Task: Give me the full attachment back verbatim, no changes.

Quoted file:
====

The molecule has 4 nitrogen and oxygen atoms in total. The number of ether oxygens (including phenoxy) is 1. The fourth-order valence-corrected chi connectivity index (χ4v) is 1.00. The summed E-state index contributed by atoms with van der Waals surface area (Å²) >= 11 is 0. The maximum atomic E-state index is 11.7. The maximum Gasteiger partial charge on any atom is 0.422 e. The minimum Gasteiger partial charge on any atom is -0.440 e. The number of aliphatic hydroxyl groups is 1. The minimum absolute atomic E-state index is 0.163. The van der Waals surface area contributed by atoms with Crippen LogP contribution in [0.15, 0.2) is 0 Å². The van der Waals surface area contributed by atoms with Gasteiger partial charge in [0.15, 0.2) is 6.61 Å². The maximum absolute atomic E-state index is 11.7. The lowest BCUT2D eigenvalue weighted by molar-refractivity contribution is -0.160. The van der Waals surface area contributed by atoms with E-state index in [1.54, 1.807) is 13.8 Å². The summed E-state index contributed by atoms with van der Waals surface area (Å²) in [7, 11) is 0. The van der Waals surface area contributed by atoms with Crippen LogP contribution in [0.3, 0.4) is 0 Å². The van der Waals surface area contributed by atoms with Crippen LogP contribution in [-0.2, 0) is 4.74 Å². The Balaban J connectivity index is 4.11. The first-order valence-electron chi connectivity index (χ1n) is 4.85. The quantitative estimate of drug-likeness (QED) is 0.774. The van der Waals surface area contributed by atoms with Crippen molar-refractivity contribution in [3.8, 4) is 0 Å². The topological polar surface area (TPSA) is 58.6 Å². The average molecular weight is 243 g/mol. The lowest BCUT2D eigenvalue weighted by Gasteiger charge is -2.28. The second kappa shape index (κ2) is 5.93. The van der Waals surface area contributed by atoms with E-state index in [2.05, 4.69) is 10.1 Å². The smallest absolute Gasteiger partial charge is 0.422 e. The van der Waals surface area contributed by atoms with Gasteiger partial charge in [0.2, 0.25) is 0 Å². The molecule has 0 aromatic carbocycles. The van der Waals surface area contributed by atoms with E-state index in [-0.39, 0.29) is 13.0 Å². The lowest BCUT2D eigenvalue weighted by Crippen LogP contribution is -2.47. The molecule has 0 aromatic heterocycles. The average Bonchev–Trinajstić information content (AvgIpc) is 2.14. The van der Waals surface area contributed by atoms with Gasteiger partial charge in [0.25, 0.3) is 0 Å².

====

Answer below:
The molecule has 4 nitrogen and oxygen atoms in total. The number of ether oxygens (including phenoxy) is 1. The fourth-order valence-corrected chi connectivity index (χ4v) is 1.00. The summed E-state index contributed by atoms with van der Waals surface area (Å²) >= 11 is 0. The maximum atomic E-state index is 11.7. The maximum Gasteiger partial charge on any atom is 0.422 e. The minimum Gasteiger partial charge on any atom is -0.440 e. The number of aliphatic hydroxyl groups is 1. The minimum absolute atomic E-state index is 0.163. The van der Waals surface area contributed by atoms with Crippen LogP contribution in [0.15, 0.2) is 0 Å². The van der Waals surface area contributed by atoms with Gasteiger partial charge in [0.15, 0.2) is 6.61 Å². The maximum absolute atomic E-state index is 11.7. The lowest BCUT2D eigenvalue weighted by molar-refractivity contribution is -0.160. The van der Waals surface area contributed by atoms with E-state index in [1.54, 1.807) is 13.8 Å². The summed E-state index contributed by atoms with van der Waals surface area (Å²) in [7, 11) is 0. The van der Waals surface area contributed by atoms with Crippen LogP contribution in [0.3, 0.4) is 0 Å². The van der Waals surface area contributed by atoms with Crippen LogP contribution in [-0.2, 0) is 4.74 Å². The Balaban J connectivity index is 4.11. The first-order valence-electron chi connectivity index (χ1n) is 4.85. The quantitative estimate of drug-likeness (QED) is 0.774. The van der Waals surface area contributed by atoms with Crippen molar-refractivity contribution in [3.8, 4) is 0 Å². The topological polar surface area (TPSA) is 58.6 Å². The average molecular weight is 243 g/mol. The lowest BCUT2D eigenvalue weighted by Gasteiger charge is -2.28. The second kappa shape index (κ2) is 5.93. The van der Waals surface area contributed by atoms with E-state index in [2.05, 4.69) is 10.1 Å². The smallest absolute Gasteiger partial charge is 0.422 e. The van der Waals surface area contributed by atoms with Gasteiger partial charge in [0.2, 0.25) is 0 Å². The molecule has 0 aromatic carbocycles. The van der Waals surface area contributed by atoms with E-state index in [-0.39, 0.29) is 13.0 Å². The lowest BCUT2D eigenvalue weighted by Crippen LogP contribution is -2.47. The molecule has 0 aromatic heterocycles. The average Bonchev–Trinajstić information content (AvgIpc) is 2.14. The van der Waals surface area contributed by atoms with Gasteiger partial charge in [0.25, 0.3) is 0 Å².